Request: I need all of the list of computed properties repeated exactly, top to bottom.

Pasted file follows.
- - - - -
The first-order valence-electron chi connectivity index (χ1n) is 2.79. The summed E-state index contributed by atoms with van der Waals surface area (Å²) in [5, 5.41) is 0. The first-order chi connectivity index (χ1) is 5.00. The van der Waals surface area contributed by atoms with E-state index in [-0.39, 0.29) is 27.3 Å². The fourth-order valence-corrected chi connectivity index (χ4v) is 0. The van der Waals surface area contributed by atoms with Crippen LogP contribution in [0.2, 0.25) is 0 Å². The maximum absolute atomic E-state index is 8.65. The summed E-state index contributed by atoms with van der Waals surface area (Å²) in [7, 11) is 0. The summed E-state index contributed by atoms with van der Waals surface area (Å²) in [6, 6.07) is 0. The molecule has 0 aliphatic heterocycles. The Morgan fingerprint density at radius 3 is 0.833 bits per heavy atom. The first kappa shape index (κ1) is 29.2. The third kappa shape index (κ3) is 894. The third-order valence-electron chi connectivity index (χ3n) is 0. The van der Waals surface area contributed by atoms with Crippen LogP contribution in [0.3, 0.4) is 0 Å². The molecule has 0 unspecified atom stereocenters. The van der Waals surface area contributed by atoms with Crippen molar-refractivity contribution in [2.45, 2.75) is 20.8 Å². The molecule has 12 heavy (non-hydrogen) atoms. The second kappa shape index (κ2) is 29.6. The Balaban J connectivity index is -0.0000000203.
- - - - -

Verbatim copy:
The first-order valence-electron chi connectivity index (χ1n) is 2.79. The summed E-state index contributed by atoms with van der Waals surface area (Å²) in [5, 5.41) is 0. The first-order chi connectivity index (χ1) is 5.00. The van der Waals surface area contributed by atoms with E-state index in [-0.39, 0.29) is 27.3 Å². The fourth-order valence-corrected chi connectivity index (χ4v) is 0. The van der Waals surface area contributed by atoms with Crippen LogP contribution in [0.2, 0.25) is 0 Å². The maximum absolute atomic E-state index is 8.65. The summed E-state index contributed by atoms with van der Waals surface area (Å²) in [7, 11) is 0. The summed E-state index contributed by atoms with van der Waals surface area (Å²) in [6, 6.07) is 0. The molecule has 0 aliphatic heterocycles. The Morgan fingerprint density at radius 3 is 0.833 bits per heavy atom. The first kappa shape index (κ1) is 29.2. The third kappa shape index (κ3) is 894. The third-order valence-electron chi connectivity index (χ3n) is 0. The van der Waals surface area contributed by atoms with Crippen LogP contribution in [0.3, 0.4) is 0 Å². The molecule has 0 unspecified atom stereocenters. The van der Waals surface area contributed by atoms with Crippen molar-refractivity contribution in [2.45, 2.75) is 20.8 Å². The molecule has 12 heavy (non-hydrogen) atoms. The second kappa shape index (κ2) is 29.6. The Balaban J connectivity index is -0.0000000203.